Sir Richard Branson will not make another bid for the licence to run the National Lottery after losing out to Camelot for a second time.
Branson made the announcement after the National Lottery Commission’s decision by four votes to one to reinstate Camelot ahead of The People’s Lottery, a U-turn from an original decision in August when Camelot appeared to have been defeated.
Commission member Hilary Blume immediately tendered her resignation to secretary of state for culture, media and sport Chris Smith, saying she could not support the decision.
In a statement, Blume says: “I judged The People’s Lottery’s game plan and marketing preferable to Camelot’s.”
Branson says he is “baffled” by the decision, but congratulated Camelot on a good fight.
He adds: “Camelot has been given a licence for life today. They [the commission] might as well have given the licence to them from day one.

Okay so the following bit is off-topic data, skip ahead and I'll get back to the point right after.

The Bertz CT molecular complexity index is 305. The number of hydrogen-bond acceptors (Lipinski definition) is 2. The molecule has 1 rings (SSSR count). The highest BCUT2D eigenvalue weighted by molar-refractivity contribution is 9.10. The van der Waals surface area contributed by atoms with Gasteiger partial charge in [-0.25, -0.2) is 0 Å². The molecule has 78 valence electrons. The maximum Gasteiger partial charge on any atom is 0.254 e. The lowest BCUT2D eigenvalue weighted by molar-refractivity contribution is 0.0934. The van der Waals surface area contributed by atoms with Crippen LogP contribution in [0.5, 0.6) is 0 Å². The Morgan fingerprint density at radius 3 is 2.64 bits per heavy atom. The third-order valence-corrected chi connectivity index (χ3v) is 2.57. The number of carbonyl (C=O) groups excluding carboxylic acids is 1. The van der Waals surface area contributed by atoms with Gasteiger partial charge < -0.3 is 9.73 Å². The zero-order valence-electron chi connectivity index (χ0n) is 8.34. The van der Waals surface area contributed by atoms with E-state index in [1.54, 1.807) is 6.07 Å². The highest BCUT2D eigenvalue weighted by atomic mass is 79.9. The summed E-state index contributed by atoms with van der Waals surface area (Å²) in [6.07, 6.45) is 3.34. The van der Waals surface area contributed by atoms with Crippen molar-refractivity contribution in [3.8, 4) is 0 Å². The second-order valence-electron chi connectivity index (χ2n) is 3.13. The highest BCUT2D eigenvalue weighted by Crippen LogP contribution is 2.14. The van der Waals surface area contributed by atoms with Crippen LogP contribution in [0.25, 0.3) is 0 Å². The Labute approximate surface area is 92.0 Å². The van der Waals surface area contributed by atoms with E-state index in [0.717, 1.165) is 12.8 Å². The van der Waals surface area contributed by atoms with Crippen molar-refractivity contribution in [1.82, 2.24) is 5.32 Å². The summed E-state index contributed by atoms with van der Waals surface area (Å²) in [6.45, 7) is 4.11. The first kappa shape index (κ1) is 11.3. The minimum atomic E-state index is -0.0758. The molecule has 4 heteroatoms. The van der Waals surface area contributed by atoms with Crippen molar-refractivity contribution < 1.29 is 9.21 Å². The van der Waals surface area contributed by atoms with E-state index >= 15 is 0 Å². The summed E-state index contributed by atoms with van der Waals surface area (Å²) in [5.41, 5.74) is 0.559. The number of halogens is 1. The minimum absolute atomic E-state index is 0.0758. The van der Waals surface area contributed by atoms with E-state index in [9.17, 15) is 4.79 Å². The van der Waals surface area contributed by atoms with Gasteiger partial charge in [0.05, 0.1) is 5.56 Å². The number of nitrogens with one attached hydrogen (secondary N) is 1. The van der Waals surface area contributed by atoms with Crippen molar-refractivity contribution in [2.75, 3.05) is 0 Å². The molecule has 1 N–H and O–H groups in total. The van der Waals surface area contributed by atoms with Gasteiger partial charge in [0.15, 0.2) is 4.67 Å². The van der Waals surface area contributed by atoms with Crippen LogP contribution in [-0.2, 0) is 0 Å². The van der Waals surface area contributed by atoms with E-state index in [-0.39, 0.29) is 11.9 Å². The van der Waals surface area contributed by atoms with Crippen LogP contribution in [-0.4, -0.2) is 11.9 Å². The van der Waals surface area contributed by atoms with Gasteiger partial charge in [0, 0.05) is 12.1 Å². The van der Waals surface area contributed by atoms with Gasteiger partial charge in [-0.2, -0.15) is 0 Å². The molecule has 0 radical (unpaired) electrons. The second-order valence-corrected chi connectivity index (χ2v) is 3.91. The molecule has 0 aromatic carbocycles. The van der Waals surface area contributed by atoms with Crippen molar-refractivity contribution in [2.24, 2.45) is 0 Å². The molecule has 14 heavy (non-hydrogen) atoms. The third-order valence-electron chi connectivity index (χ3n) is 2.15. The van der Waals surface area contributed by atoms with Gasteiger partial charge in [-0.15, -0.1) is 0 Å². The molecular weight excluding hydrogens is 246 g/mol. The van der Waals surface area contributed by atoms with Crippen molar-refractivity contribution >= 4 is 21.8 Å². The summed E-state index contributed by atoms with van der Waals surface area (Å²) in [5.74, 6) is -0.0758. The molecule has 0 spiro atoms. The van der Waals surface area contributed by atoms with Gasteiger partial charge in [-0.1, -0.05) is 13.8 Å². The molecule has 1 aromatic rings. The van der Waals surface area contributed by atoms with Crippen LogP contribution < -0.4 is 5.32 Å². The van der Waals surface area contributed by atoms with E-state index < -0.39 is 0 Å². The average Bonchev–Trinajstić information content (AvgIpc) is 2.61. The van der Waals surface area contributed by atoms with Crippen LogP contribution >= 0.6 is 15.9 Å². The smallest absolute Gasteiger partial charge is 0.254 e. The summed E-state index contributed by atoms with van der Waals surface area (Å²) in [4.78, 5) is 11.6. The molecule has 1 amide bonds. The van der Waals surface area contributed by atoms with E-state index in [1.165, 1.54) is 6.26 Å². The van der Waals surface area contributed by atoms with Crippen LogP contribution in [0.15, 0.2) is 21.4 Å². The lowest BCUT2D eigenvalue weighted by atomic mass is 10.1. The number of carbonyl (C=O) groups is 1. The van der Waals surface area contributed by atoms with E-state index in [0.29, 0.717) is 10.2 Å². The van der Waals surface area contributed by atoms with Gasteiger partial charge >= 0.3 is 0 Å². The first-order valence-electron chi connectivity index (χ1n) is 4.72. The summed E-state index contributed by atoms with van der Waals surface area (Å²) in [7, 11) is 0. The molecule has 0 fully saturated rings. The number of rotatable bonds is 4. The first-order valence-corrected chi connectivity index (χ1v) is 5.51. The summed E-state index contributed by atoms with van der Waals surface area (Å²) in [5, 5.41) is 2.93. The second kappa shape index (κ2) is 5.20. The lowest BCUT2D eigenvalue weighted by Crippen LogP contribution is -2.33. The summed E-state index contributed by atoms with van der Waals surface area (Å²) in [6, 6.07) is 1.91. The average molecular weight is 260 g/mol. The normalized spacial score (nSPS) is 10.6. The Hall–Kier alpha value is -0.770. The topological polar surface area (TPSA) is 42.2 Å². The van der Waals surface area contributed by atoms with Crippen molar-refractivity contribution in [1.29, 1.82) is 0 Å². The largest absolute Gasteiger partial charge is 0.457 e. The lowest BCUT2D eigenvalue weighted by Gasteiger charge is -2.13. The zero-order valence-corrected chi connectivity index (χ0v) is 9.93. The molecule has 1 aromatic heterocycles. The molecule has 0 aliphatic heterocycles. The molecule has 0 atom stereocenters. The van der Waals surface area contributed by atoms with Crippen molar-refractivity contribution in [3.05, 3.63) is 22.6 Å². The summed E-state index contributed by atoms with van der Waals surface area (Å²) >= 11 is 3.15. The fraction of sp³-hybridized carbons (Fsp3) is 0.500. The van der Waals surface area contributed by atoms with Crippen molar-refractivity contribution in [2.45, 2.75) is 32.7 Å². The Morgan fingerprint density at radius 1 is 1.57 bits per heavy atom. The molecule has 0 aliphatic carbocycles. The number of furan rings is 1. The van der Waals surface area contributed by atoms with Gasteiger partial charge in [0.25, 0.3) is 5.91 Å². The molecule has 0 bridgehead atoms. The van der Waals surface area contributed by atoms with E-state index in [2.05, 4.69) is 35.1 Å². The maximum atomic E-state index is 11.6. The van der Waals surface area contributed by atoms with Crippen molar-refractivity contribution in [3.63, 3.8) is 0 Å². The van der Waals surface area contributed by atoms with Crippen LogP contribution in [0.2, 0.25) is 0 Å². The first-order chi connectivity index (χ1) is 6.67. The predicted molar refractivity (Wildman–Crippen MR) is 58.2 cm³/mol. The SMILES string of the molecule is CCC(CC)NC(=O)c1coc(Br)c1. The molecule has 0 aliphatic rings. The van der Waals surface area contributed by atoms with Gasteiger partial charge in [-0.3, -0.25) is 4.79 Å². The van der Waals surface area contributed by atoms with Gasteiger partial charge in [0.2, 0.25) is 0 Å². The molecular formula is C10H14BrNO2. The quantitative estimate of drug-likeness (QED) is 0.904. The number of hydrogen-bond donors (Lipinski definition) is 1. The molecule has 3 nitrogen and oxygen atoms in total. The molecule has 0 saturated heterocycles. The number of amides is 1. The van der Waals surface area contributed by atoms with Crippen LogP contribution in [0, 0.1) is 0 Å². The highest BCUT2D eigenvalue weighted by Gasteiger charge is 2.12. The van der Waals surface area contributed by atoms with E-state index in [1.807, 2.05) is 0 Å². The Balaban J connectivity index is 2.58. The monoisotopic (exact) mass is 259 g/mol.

“There are always dangers in giving a contract to someone else, but that’s why we have a licence that can be changed. It will be interesting to see what happens in seven years.”
Dianne Thompson, Camelot’s new chief executive, says: “Our bid offers something for everyone. We promised to raise at least £15bn for the Good Causes, to pump £1bn of investment into the Lottery’s technology and keep the protection of our players at the core of our business.” The decision means J Walter Thompson, part of the People’s Lottery bid, will miss out on the lottery creative account.